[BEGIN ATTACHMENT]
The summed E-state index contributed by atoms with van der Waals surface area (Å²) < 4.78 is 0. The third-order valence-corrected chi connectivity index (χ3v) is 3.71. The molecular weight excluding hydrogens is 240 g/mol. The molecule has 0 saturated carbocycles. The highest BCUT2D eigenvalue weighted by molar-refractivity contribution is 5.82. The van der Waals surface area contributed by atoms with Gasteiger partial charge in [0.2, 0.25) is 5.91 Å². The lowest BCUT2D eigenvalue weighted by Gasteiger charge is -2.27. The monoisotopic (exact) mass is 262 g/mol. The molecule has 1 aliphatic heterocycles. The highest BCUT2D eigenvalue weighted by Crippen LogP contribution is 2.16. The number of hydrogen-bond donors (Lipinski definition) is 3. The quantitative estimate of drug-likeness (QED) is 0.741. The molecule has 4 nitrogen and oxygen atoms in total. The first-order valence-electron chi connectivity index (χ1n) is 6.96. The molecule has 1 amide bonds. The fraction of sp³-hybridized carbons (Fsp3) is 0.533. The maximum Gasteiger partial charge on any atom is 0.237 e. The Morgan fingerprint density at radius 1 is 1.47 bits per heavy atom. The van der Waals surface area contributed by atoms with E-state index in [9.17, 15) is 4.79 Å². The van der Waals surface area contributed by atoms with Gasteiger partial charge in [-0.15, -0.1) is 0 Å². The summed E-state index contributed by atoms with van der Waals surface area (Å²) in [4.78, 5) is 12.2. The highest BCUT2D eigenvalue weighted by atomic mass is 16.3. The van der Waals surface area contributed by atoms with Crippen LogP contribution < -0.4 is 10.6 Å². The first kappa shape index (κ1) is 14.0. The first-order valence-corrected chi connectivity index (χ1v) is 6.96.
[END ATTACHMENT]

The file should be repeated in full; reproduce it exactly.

The summed E-state index contributed by atoms with van der Waals surface area (Å²) < 4.78 is 0. The third-order valence-corrected chi connectivity index (χ3v) is 3.71. The molecular weight excluding hydrogens is 240 g/mol. The molecule has 0 saturated carbocycles. The highest BCUT2D eigenvalue weighted by molar-refractivity contribution is 5.82. The van der Waals surface area contributed by atoms with Gasteiger partial charge in [0.2, 0.25) is 5.91 Å². The lowest BCUT2D eigenvalue weighted by Gasteiger charge is -2.27. The monoisotopic (exact) mass is 262 g/mol. The molecule has 1 aliphatic heterocycles. The highest BCUT2D eigenvalue weighted by Crippen LogP contribution is 2.16. The number of hydrogen-bond donors (Lipinski definition) is 3. The quantitative estimate of drug-likeness (QED) is 0.741. The molecule has 4 nitrogen and oxygen atoms in total. The first-order valence-electron chi connectivity index (χ1n) is 6.96. The molecule has 1 amide bonds. The fraction of sp³-hybridized carbons (Fsp3) is 0.533. The maximum Gasteiger partial charge on any atom is 0.237 e. The Morgan fingerprint density at radius 1 is 1.47 bits per heavy atom. The van der Waals surface area contributed by atoms with E-state index in [9.17, 15) is 4.79 Å². The van der Waals surface area contributed by atoms with Gasteiger partial charge in [-0.15, -0.1) is 0 Å². The summed E-state index contributed by atoms with van der Waals surface area (Å²) in [4.78, 5) is 12.2. The highest BCUT2D eigenvalue weighted by atomic mass is 16.3. The van der Waals surface area contributed by atoms with Crippen LogP contribution < -0.4 is 10.6 Å². The first kappa shape index (κ1) is 14.0. The first-order valence-corrected chi connectivity index (χ1v) is 6.96.